Reviews

Hustle & Flow

4

Kids, cover your ears. DJay is about to rhyme. And a one, and a two, and a one, two, three, four...

“I’m gonna break this Moet bottle cross your fucking jaw/And that’s for anyone that’s disrespected D/Watch your back, boy, cause you ’bout to get your ass beat!” That was ‘Whoop That Trick’ (a ‘Trick’ being a John and DJay being a pimp). Follow? This is raw, roots rap, where grievances are genuine, threats and dangers present and clear. An urban-drama pistol-whip to the posturing cartoonishness of chart-tailored ‘Gangsta’ rap.

Hustlin’, though, ain’t enough for DJay. Composing from-the-gutter raps produced by his inspired crew – part street, part Church and part that funny-looking- one-from- Road Trip – DJay is aiming high. Looping samples, laying down beats and yelping obscenities about ghetto grumbles (well, that’s all rap is, right?)... songs like ‘Whoop That Trick’ and ‘It’s Hard Out Here For A Pimp’ (“Wait, I got a snow bunny and a black girl too/ You pay the right price and they’ll both do you/That’s the way the game goes, gotta keep it strictly pimpin’”) four-track his angst, as he continues to scratch a dime out of top-drawer weed and scaggy ho’s. It’s a long way from Surrey.

The film’s witty, humble vibe is partially undone by an ending where, readying himself to impress Skinny Black, DJay blings up, gets high and suddenly, jarringly, lays down a more conventional smack-down. In a film where the standard chest-beating and bitch-slapping are shunned in favour of Howard’s restrained take on the struggles of DJay’s afflicted, real-world pimp, it’s an unnecessary, ill-fitting stereotype to suddenly slip into.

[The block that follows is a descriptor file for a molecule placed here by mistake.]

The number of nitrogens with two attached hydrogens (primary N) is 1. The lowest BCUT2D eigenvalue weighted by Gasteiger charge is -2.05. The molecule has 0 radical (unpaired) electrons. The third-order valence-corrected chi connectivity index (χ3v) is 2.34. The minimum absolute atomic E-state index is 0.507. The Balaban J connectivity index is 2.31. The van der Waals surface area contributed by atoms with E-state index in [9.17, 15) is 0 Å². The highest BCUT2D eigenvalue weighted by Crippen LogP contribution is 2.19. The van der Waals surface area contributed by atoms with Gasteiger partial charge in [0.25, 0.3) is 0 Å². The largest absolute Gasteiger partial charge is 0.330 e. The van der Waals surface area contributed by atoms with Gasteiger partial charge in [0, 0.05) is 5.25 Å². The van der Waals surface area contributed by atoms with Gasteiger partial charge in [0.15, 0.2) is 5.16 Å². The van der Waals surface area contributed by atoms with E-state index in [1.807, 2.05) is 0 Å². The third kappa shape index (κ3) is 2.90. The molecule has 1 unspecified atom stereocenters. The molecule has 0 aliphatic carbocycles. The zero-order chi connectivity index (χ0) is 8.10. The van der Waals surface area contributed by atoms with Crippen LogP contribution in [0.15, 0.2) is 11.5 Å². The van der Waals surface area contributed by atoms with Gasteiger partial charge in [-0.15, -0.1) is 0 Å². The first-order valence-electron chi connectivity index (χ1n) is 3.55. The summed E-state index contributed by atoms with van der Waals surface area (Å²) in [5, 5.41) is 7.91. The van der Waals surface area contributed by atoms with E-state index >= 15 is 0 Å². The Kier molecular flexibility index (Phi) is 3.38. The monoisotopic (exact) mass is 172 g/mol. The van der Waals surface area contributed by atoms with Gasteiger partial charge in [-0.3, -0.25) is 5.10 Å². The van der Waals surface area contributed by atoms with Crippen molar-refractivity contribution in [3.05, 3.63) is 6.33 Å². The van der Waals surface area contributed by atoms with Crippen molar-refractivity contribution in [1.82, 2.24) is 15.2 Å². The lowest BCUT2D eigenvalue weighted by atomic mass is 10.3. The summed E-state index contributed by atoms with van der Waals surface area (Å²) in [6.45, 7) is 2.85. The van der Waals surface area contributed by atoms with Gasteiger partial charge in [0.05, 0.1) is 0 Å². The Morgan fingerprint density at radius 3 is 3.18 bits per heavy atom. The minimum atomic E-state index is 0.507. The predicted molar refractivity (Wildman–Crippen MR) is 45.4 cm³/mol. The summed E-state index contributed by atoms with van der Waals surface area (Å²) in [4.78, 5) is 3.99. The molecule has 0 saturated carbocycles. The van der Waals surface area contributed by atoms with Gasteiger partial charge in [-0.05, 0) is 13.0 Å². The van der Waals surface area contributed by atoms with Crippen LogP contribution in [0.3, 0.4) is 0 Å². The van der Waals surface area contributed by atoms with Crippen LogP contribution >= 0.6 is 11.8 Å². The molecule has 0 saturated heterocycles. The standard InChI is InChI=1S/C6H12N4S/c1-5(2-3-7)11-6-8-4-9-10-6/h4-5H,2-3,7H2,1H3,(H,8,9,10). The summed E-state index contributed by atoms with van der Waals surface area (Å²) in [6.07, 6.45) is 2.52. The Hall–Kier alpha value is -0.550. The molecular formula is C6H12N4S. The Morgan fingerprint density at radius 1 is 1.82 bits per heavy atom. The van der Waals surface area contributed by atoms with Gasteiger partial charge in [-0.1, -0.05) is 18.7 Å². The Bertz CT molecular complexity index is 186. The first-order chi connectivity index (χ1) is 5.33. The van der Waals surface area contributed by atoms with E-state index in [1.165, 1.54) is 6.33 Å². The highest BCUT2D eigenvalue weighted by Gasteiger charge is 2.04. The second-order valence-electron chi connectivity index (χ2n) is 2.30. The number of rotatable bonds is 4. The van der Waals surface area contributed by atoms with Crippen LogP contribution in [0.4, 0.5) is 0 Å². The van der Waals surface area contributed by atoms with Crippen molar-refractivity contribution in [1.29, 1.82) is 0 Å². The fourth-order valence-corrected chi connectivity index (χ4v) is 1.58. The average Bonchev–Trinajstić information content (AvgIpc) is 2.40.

But Craig Brewer’s “Everybody gotta have a dream” story (winner of the Sundance 2005 Audience Award) still successfully avoids the pitfalls new 50 Cent vehicle Get Rich Or Die Tryin’ looks set to trip over. Take along the home county Ali G in your life and let Brewer show ’em – as ol’ Flavor Flav said – what time it is.

Verdict:

A refreshing key change: rap without the pantomime. The music might not appeal to everyone, but the escapist humanity shines through.

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